Asoka Handagama is one of Sri Lanka’s best known and most controversial filmmakers. His films divide audiences and the critics – you either love them and celebrate his genius, or you hate them and decry his take on incendiary social and political issues.

We began the interview with Asoka explaining how he approaches the creation of a film – what drives him to do what he does. He also speaks about the freedom filmmakers once had to express themselves in comparison to later years, when films were banned and Asoka himself was subject to a great degree of public vilification. I asked him whether after Aksharaya (Letter of Fire) and its violent reception, he thought of giving up filmmaking. Later on, I also point to what Asoka said about filmmaking going back by decades if Aksharaya was blocked, noting that despite its ban, Sri Lankan filmmaking both during the final years of war and after it, displayed no visible signs of retrogression.

I pointed to a central irony – Asoka’s day job is at the Central Bank of Sri Lanka – and asked him whether being within this institution, and in a sense, within the institutional framework Asoka’s films seek to critique and interrogate, had led to any tension at work.

Addressing and highlighting Sri Lanka’s systemic violence during war, I asked Asoka what as a filmmaker he intends to create in a context with residual systemic violence, but is definitely post-war. In this context, we also talk about Asoka’s latest movie, Vidhu, which at the time of the recording and broadcast of this interview was playing at cinemas. The film in Sinhala and English (e.g. Keeping the audience in darkness) had generated early reviews that were critical of Asoka’s dramatic change in style and emphasis on subjects. I ask him whether this surprise and criticism was warranted.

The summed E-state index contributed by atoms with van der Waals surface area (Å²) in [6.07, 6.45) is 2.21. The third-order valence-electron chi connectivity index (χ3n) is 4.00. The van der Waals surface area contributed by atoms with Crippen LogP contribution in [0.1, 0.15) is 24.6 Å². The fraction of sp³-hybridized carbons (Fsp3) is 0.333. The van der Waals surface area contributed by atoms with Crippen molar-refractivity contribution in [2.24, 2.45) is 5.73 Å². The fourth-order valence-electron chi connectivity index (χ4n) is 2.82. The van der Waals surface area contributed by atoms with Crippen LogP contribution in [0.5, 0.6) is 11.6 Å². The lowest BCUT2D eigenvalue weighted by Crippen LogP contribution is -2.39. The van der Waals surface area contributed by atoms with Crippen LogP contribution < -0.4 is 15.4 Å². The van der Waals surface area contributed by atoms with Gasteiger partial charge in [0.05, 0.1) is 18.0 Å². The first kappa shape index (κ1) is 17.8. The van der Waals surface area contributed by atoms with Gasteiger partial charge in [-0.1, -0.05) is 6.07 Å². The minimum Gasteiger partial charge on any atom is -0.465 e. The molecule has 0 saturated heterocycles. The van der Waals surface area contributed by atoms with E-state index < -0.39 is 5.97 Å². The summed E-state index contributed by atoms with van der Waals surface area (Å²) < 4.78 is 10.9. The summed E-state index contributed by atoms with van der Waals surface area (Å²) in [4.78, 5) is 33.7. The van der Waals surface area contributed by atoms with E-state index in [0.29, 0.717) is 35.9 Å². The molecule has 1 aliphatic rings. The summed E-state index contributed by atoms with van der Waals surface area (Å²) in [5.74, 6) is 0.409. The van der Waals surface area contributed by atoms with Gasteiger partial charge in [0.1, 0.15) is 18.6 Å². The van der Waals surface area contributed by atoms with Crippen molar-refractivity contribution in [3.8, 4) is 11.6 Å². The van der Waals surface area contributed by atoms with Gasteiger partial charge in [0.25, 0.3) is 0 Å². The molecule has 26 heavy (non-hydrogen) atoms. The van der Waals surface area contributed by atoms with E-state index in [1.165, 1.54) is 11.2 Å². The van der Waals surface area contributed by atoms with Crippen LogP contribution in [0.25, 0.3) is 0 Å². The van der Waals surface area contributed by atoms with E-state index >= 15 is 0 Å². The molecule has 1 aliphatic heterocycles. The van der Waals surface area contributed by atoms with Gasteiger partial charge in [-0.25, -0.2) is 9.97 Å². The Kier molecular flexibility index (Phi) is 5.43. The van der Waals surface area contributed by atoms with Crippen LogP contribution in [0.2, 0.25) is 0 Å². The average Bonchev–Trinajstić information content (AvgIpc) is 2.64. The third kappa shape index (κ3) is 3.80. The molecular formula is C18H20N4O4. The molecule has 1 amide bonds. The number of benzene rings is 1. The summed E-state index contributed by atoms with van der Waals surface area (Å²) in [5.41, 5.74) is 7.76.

• Heshan

    Asoka Handagama is a remarkable filmmaker. While many of his films elicit controversy, they never fail to lose the plot. I would say, he is the Sri Lankan version of Stanley Kubrick. Great interview, and looking forward to many more of Asoka’s films! 🙂

    • longus

      But the problem is Heshan, he makes his films in the “tribal” language called Sinhalese which is spoken by the “savage natives” of a country called Sri Lanka. You may not understand the “vulgar” nuances of this language, and also as you know the Sinhalese language is not as rich as your mother tongue English!

      Secondly, a person like Handagama who doesn’t have an anglicised name can’t be expected to be fluent in English in order to be appreciated by you. Lack of fluency in English invariably results in lack of sophistication and works by such people lacks quality as well and are no match for people like you!

      Therefore I would like to advise you to go on watching Holywood movies-especially the Rambo type which shows how good the Americans are in war- which are definitely of better quality than any of the garbage made in Sri Lanka by any of these village educated idiots!

      • Chaari

        longus, don’t be prejudiced,you sound like a person who makes-up their own version of history to racially insult people.I say this because you called Sinhalese a “tribal” lang(this not only shows that you look-down on those who have a tribal back ground but also the fact that you have no proper knowledge of Sri Lnakan history),when in history the Sinhalese had “Clans” not “tribes”, and also because you mocked Handagama’s English and his obscure origins.Anyhow, Longus, I strongly believe it would enlighten you to know that English was a tribal language who’s origins can be tracked back to tribal Germainia,and also try to perceive the world without prejudice,like a civilised individual.

  • Punitham

    Asoka Societies going downhill need filmmakers like you.
    Best wishes Sanjana Thanks for giving an extra ‘stage’ to such